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Refugees, our neighbours

I wrote this opinion piece a couple of days ago and it was published today in the Belfast Telegraph under the headline, 'Refugees face more hardship than most of us could endure'. It's not in the online edition, so am reproducing below. Timely for Refugee Week, but also in light of the dastardly racist attacks on Romanian families in Belfast over the last week, culminating in their evacuation from their homes yesterday evening.

What could be worse than facing torture and persecution? Than having to leave your family and friends behind as you flee your homeland? Than paying your life-savings to criminal gangs engaged in people-smuggling? Than travelling half-way around the world secreted in the stinking holds of fishing boats and airless confines of container lorries?

What could be worse than all this? Finally reaching a country where you seek asylum and hope for safety, only to be vilified by sections of the media as ‘bogus’, and to face racist attacks in your new home…

Shamefully, that’s the lot of hundreds of asylum seekers who come to Northern Ireland each year.

While the local press has, thankfully, not been guilty of stoking the fires of fear and racism over the refugee issue, some elements of the London-based certainly have been.

We hardly need to be told of the violent racism which, all too often, is faced by new arrivals here. The broken windows and daubed swastikas tell us all we need to know about the sort of welcome afforded by some of our indigenous population. Yesterday’s Belfast Telegraph story about the racist attacks in south Belfast reflects the very worst of our society.

Of course, most people in Northern Ireland reject the few race-hate thugs in our midst, yet still don’t know much about the refugees in our towns and cities.

That’s what this week, Refugee Week, is all about putting right.

It started yesterday with an Amnesty International education event in Millennium Integrated Primary School in Saintfield – the kids acted out what it would be like to flee their homes as refugees, while others created a ‘school welcome pack’ for new arrivals from overseas. That’s a great example of ten and eleven-year-olds learning and teaching a lesson in human rights and neighbourliness.

Refugee Week presents a series of events throughout Northern Ireland, celebrating the contribution which refugees make to our society, and providing an opportunity to understand the circumstances which force them from their homes in the first place.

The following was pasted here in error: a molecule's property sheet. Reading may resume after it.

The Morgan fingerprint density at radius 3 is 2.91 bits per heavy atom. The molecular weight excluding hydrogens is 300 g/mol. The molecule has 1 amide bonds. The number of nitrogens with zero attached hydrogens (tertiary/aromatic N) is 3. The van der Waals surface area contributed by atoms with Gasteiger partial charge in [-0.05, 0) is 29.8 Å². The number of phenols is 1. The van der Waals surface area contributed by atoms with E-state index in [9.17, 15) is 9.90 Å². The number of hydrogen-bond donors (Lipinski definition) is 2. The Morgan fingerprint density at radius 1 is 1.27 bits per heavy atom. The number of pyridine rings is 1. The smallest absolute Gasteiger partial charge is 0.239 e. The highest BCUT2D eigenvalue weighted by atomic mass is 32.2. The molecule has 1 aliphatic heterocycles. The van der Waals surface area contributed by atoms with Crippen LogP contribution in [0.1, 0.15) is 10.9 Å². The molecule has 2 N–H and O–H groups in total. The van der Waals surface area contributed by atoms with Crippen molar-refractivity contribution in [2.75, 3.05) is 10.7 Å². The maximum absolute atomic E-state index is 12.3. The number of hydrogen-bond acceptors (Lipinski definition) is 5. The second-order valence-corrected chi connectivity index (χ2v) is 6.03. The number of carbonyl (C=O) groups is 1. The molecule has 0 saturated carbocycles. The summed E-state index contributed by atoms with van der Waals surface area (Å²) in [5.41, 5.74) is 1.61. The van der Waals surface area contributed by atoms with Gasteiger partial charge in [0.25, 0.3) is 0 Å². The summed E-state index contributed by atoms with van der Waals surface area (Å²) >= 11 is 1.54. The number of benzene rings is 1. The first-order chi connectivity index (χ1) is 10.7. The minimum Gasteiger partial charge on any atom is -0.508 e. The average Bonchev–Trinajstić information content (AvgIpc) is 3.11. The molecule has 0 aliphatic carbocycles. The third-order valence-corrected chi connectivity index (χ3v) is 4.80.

Two thirds of the world’s refugees live in developing countries and only a very small number of applications for asylum are made in Northern Ireland each year. Scarcely, the ‘flood’ of red-top tabloid headlines, but each one represents a very personal story of persecution and hardship.

Some readers will remember the case last year of Comfort Adefowoju, who, harassed by police and paramilitaries in Nigeria, left her homeland with young family in tow to seek asylum in Northern Ireland.

When an unbelieving Home Office rejected her asylum application, she was left destitute, living a hand to mouth existence and dependent on friends in Mountpottinger Presbyterian Church. Other asylum seekers left destitute here, after their applications were refused, have also come from countries where there is conflict, widespread violence and well-documented human rights violations, such as Zimbabwe, Iraq, Sudan, Afghanistan, Somalia and Eritrea.

When an uncaring Home Office seized Comfort and her family in east Belfast for detention in England and deportation from the UK, friends, campaigners, church members and local politicians all rallied round to defend her rights.

While, ultimately, the Home Office was deaf to those calls, I would like to think that this neighbourly response reflects the true spirit of Northern Ireland in action. That’s certainly the sort of place that I am proud to call home.

Refugee Week is a chance for us all to remember the lives behind the headlines and to remind ourselves what it is to be good neighbours, locally and globally.


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Our blogs are written by Amnesty International staff, volunteers and other interested individuals, to encourage debate around human rights issues. They do not necessarily represent the views of Amnesty International.
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